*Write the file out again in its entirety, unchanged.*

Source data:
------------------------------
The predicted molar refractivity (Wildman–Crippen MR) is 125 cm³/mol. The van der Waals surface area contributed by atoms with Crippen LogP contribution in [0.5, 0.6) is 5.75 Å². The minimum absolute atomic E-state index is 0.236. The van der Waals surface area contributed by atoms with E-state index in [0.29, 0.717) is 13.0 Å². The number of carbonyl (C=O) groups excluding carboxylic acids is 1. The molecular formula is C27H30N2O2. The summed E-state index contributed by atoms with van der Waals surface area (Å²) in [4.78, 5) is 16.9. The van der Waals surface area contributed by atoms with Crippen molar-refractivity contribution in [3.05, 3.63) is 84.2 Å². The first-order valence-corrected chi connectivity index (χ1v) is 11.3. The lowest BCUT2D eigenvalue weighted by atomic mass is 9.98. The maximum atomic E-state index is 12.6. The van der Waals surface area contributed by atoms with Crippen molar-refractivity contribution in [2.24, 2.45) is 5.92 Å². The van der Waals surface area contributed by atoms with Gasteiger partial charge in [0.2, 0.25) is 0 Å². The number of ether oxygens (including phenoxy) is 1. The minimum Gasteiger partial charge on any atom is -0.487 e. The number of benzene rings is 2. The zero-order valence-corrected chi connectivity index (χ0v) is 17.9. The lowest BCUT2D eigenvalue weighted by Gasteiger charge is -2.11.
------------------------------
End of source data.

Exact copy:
The predicted molar refractivity (Wildman–Crippen MR) is 125 cm³/mol. The van der Waals surface area contributed by atoms with Crippen LogP contribution in [0.5, 0.6) is 5.75 Å². The minimum absolute atomic E-state index is 0.236. The van der Waals surface area contributed by atoms with E-state index in [0.29, 0.717) is 13.0 Å². The number of carbonyl (C=O) groups excluding carboxylic acids is 1. The molecular formula is C27H30N2O2. The summed E-state index contributed by atoms with van der Waals surface area (Å²) in [4.78, 5) is 16.9. The van der Waals surface area contributed by atoms with Crippen molar-refractivity contribution in [3.05, 3.63) is 84.2 Å². The first-order valence-corrected chi connectivity index (χ1v) is 11.3. The lowest BCUT2D eigenvalue weighted by atomic mass is 9.98. The maximum atomic E-state index is 12.6. The van der Waals surface area contributed by atoms with Crippen molar-refractivity contribution in [2.24, 2.45) is 5.92 Å². The van der Waals surface area contributed by atoms with Gasteiger partial charge in [0.2, 0.25) is 0 Å². The number of ether oxygens (including phenoxy) is 1. The minimum Gasteiger partial charge on any atom is -0.487 e. The number of benzene rings is 2. The zero-order valence-corrected chi connectivity index (χ0v) is 17.9. The lowest BCUT2D eigenvalue weighted by Gasteiger charge is -2.11.